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BTC Seeks Industry Views on Tarmac Delays

July 27, 2009 By: George Dooley

How long should passengers be stranded on runways? Is three hours too long? Should federal law regulate so-called tarmac delays? The Business Travel Coalition (BTC) is reaching out to the industry to get the best thinking on whether or not U.S. passenger rights legislation is a prudent course of action for passengers and the airline industry. New legislation, among other passenger rights provisions, would allow passengers to disembark after three hours on the tarmac, should a captain decide it is reasonable and safe to do so.

BTC notes the Federal Aviation Administration (FAA) funding bill (S.1451) has been passed out of the Senate Commerce Committee. This bill will likely face a contentious floor vote, the BTC says. Should the three-hour standard survive the Senate floor vote, then it will be negotiated and likely modified in conference with the House as the companion bill H.R. 3288 is reconciled with S.1451.

The BTC was first asked by Congress in 1999 to provide testimony regarding proposed passenger rights legislation and has done so three additional times since (for a closer look at the testimony, visit BTC has been against such government intervention, but has always cautioned that if the airlines do not fix the service and so-called tarmac delay problems then someone will eventually endeavor to do so for them. That's where the industry regrettably finds itself today, and BTC needs to weigh in, but not before securing broad industry input.

BTC chairman Kevin Mitchell says there are three points of view that capture most travel industry participants’ positions.

1.    Some passenger rights and consumer groups believe that there should be a legislated standard of three or four hours on the tarmac after which passengers should be given the option of deplaning.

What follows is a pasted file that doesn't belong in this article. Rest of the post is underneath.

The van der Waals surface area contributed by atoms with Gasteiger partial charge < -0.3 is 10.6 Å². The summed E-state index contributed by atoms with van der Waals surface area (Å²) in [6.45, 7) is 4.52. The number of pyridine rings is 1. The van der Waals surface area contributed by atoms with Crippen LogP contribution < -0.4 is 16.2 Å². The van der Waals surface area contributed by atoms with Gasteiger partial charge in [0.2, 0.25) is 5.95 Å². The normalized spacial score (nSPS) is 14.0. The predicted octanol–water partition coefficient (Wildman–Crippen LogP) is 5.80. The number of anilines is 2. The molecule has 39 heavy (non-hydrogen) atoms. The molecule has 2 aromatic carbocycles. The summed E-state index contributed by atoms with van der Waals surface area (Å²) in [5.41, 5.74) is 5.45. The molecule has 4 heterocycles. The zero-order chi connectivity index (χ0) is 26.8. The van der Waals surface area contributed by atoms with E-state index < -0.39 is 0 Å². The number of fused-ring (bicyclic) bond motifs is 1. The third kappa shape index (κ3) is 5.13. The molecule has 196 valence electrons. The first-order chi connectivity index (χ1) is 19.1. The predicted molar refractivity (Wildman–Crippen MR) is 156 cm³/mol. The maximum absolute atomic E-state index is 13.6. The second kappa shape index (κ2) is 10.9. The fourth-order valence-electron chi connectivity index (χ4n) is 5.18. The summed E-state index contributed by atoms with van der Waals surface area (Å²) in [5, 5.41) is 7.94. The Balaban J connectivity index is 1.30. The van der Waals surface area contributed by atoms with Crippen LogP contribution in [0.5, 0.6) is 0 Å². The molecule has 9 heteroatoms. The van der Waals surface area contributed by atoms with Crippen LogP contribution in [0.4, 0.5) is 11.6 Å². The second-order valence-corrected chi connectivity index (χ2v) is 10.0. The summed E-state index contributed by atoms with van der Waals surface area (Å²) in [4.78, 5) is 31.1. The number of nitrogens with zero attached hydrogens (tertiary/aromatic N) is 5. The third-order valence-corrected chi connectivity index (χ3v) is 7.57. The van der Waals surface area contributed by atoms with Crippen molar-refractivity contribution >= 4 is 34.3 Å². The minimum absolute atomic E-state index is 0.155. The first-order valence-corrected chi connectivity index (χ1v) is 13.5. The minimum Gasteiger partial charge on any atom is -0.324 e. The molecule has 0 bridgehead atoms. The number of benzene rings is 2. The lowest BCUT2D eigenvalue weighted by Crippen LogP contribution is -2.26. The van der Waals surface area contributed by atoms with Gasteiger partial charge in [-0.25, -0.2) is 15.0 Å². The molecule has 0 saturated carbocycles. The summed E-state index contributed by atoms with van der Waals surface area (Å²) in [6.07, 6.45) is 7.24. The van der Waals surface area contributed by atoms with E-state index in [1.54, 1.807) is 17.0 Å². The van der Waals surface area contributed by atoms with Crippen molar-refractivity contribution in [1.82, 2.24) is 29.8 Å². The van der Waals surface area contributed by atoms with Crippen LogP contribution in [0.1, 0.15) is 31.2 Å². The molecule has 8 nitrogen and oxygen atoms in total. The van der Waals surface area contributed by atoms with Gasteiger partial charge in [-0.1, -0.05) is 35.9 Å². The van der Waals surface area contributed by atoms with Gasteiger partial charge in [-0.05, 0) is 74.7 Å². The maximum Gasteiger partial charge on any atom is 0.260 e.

2.    The airline industry's perspective is captured in a Bloomberg News quote regarding S.1451, which states “There’s virtually nothing good in the three-hour rule,” said David Castelveter, spokesman for the Air Transport Association, in an interview. “It would have many unintended consequences that would increase delays, increase cancellations and add more customer inconvenience, as well as cost to the airlines.”

3.    And here’s what a former major airline CEO told BTC this week: “Kevin, beyond three hours, the airlines need to fix the problem, and if they are forced to do so, they will.”

The BTC said one industry source recently summed up his view, saying “Where do the equities lie in a long tarmac delay? With the passengers concerned they won’t get to their destinations, or with the passengers, probably mostly business travelers, who are grateful that after three or four hours they are returning to the gate so they can make alternative plans? If the second group, at the theoretical level, outnumbers the first group, then that suggests some sort of industry standard should be emplaced. Consumers should have some op-out opportunity after a period of time. Airlines should not have full discretion; ‘trust us’ needs to be replaced with a bright line standard.”

What do you think? Help BTC formulate its position and share your views by posting a comment below or by visiting

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